Licensing Regime and for the Ministry of Communication and Information (MICA) to undertake a complete review of all media regulation in Singapore, with the aim of ensuring that the constitutional rights of Singaporeans are not violated .
About 1000 Singaporeans rallied Saturday to protest a new government censorship policy that requires some news websites to obtain licenses. A
crowd that gathered at the Speakers' Corner free speech area of a Singapore park listened to bloggers and other speakers denounce the censorship. One man held a poster that read, Internet censorship: Worst idea ever, while many booed when the
names of government officials were spoken.
The rally's chief organizer, Howard Lee, said the demonstrators hope to draw attention to a petition that has more than 4000 signatures demanding the withdrawal of the policy.
Human Rights Watch
said in a statement that the new requirement:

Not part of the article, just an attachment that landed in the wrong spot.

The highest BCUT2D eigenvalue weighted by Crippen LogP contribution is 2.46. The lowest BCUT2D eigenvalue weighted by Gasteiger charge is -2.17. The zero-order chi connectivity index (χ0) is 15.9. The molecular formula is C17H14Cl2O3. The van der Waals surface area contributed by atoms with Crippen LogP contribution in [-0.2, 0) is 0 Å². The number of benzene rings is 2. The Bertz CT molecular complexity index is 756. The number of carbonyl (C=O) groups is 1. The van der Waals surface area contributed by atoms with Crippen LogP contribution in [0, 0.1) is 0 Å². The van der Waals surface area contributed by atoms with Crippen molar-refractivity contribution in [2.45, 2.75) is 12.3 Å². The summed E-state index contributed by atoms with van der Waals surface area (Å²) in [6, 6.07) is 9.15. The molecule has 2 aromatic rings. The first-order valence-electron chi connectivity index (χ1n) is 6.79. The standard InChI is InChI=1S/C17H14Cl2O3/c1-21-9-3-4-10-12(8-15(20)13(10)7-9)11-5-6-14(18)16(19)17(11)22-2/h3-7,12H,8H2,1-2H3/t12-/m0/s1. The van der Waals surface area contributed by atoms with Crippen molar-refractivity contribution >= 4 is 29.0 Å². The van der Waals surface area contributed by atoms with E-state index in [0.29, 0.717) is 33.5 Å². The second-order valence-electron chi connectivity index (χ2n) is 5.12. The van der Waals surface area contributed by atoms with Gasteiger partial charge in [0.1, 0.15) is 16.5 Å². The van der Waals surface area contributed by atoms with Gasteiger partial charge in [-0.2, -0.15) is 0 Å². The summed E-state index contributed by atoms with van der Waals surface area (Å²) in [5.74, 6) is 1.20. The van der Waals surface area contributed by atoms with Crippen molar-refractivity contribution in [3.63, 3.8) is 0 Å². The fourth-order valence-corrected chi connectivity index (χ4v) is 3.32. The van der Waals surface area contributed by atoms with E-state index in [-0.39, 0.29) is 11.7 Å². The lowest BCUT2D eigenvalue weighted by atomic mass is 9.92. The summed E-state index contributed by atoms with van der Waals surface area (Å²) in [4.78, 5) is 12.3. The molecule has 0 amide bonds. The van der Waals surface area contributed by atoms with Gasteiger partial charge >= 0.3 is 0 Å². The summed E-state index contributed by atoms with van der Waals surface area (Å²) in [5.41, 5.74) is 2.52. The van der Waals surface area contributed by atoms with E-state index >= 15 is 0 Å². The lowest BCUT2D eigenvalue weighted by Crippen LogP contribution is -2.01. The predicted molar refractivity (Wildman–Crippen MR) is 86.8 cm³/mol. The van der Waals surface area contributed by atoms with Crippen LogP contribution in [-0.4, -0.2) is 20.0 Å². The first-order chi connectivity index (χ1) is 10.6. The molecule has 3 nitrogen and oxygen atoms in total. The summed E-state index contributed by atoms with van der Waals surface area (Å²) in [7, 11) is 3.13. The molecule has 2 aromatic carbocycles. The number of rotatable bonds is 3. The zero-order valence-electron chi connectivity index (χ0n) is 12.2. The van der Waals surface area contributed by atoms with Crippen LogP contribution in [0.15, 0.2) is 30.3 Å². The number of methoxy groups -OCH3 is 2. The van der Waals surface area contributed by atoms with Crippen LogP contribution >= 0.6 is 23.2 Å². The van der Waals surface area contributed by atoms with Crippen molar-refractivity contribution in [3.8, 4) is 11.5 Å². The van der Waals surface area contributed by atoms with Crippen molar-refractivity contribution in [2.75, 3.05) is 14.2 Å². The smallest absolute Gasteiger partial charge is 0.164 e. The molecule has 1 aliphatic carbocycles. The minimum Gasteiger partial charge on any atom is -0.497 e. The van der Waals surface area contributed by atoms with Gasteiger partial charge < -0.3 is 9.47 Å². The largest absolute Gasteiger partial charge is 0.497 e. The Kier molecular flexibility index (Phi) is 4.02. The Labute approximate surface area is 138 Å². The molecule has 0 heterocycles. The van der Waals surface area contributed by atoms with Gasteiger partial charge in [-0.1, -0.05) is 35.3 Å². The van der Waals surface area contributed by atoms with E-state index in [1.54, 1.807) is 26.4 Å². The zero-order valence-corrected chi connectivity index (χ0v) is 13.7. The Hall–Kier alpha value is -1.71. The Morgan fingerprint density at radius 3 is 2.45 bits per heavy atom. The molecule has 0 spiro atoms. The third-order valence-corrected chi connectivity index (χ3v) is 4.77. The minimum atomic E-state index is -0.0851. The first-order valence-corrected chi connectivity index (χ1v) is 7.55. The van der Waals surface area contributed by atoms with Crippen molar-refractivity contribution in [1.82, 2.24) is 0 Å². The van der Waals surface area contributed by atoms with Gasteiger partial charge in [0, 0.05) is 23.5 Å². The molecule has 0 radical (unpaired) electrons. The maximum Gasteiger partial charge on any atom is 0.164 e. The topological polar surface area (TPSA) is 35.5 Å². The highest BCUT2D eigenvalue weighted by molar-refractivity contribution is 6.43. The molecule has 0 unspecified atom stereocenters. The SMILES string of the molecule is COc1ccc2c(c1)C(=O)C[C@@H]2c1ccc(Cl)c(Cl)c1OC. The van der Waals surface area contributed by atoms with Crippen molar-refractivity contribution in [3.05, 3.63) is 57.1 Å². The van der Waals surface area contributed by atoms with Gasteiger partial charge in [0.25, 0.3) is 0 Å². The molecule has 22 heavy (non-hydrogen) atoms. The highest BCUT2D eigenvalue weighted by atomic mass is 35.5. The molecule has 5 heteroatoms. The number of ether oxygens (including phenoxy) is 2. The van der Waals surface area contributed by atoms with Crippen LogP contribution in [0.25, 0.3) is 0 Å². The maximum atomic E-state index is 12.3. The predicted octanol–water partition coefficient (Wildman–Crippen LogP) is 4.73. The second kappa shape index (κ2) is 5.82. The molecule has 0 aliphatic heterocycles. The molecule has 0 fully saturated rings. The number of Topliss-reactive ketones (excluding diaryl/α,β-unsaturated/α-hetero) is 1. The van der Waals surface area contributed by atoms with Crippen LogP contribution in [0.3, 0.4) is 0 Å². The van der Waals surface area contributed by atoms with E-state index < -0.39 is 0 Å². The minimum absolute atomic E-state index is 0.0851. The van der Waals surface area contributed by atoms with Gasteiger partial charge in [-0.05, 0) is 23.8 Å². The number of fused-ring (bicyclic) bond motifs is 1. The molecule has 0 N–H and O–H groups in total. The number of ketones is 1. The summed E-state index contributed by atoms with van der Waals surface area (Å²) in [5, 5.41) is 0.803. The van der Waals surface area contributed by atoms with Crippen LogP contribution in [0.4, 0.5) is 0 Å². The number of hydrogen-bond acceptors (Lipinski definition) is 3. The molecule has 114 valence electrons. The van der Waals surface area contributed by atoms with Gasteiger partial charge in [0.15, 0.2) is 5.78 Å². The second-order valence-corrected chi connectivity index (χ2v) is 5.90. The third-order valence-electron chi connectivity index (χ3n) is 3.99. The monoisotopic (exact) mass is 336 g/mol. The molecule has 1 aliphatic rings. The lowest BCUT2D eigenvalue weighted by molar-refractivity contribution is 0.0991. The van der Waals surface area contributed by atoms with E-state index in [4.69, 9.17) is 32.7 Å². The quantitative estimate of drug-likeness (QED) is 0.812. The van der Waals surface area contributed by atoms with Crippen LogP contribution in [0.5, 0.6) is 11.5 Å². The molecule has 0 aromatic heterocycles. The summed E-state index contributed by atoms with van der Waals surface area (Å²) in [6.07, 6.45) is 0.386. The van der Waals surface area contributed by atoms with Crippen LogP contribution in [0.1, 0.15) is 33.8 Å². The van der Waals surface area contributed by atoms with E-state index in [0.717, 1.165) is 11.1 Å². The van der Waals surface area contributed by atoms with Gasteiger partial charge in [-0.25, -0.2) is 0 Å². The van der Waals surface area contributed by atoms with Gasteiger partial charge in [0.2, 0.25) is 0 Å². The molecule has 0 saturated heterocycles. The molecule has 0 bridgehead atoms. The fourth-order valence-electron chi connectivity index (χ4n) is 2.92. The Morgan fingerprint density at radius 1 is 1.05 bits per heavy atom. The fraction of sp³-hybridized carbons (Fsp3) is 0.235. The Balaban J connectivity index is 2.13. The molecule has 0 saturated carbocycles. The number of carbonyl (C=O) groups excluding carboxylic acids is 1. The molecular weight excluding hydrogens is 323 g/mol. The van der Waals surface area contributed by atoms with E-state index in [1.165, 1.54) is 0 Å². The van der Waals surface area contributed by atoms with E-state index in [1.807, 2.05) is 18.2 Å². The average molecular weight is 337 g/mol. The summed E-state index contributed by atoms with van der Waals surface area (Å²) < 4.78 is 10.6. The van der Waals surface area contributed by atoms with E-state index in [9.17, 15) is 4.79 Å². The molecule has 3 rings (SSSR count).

casts a chill over the city-state's robust and free-wheeling online communities, and will clearly limit Singaporeans' access to independent media. Singapore is placing its
status as a world-class financial center at clear risk by extending its record of draconian media censorship to the digital world.
A Singaporean news site known as Breakfast Network was forced to close down after it rejected onerous new government registration requirements. Founded by former Straits Times journalist and blogger Bertha Henson, the site features social and
political news and commentary. Henson elected to cease website operations after failing to submit documents demanded by the Media Development Authority (MDA). Despite warnings from the MDA, Breakfast Network is maintaining an online presence through its
Facebook and Twitter accounts.
Under a section of the Broadcasting (Class License) Act introduced last June , a corporate entity or website providing political commentary must register with the MDA to ensure that it does not receive foreign funding.
Aside from revealing its funding source, the website must submit the personal information of its editors and staff.
Breakfast Network was ordered by the MDA to register on or before December 17 but the website editor said the government's
technical requirements and registration forms contained too many vague provisions .
For its part, the MDA directed Breakfast Network to cease its online service, including its Facebook and Twitter publications: